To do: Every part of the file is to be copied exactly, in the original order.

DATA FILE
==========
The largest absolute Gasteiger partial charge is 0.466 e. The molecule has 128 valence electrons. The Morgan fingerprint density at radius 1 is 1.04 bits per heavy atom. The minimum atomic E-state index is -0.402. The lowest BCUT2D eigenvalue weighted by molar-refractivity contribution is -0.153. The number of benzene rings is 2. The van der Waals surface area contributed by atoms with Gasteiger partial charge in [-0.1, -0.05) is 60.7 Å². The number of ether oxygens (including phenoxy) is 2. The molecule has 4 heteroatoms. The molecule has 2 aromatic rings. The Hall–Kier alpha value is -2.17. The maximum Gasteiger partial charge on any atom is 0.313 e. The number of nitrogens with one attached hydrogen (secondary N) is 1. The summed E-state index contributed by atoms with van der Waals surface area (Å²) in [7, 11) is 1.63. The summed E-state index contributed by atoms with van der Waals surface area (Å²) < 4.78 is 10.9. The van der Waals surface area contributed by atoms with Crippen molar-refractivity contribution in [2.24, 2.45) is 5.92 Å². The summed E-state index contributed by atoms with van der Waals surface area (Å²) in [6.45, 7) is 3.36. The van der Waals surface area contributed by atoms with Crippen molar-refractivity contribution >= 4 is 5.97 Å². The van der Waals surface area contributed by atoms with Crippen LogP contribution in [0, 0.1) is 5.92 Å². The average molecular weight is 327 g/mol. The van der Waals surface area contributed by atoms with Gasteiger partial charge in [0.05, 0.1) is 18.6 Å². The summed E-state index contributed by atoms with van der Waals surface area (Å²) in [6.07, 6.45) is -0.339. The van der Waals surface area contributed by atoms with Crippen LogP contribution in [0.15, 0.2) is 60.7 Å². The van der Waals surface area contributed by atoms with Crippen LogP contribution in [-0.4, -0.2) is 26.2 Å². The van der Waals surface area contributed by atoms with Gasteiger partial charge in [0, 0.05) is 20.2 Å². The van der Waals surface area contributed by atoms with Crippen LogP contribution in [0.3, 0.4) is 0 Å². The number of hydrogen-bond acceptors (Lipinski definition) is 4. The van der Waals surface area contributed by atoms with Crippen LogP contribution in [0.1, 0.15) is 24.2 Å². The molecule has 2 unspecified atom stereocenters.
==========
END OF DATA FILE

The largest absolute Gasteiger partial charge is 0.466 e. The molecule has 128 valence electrons. The Morgan fingerprint density at radius 1 is 1.04 bits per heavy atom. The minimum atomic E-state index is -0.402. The lowest BCUT2D eigenvalue weighted by molar-refractivity contribution is -0.153. The number of benzene rings is 2. The van der Waals surface area contributed by atoms with Gasteiger partial charge in [-0.1, -0.05) is 60.7 Å². The number of ether oxygens (including phenoxy) is 2. The molecule has 4 heteroatoms. The molecule has 2 aromatic rings. The Hall–Kier alpha value is -2.17. The maximum Gasteiger partial charge on any atom is 0.313 e. The number of nitrogens with one attached hydrogen (secondary N) is 1. The summed E-state index contributed by atoms with van der Waals surface area (Å²) in [7, 11) is 1.63. The summed E-state index contributed by atoms with van der Waals surface area (Å²) < 4.78 is 10.9. The van der Waals surface area contributed by atoms with Crippen molar-refractivity contribution in [2.24, 2.45) is 5.92 Å². The summed E-state index contributed by atoms with van der Waals surface area (Å²) in [6.45, 7) is 3.36. The van der Waals surface area contributed by atoms with Crippen molar-refractivity contribution >= 4 is 5.97 Å². The van der Waals surface area contributed by atoms with Crippen LogP contribution in [0, 0.1) is 5.92 Å². The average molecular weight is 327 g/mol. The van der Waals surface area contributed by atoms with Gasteiger partial charge in [0.05, 0.1) is 18.6 Å². The summed E-state index contributed by atoms with van der Waals surface area (Å²) in [6.07, 6.45) is -0.339. The van der Waals surface area contributed by atoms with Crippen LogP contribution in [0.15, 0.2) is 60.7 Å². The van der Waals surface area contributed by atoms with Crippen LogP contribution in [-0.4, -0.2) is 26.2 Å². The van der Waals surface area contributed by atoms with Gasteiger partial charge in [0, 0.05) is 20.2 Å². The van der Waals surface area contributed by atoms with Crippen LogP contribution in [0.3, 0.4) is 0 Å². The number of hydrogen-bond acceptors (Lipinski definition) is 4. The van der Waals surface area contributed by atoms with Crippen LogP contribution in [0.1, 0.15) is 24.2 Å². The molecule has 2 unspecified atom stereocenters.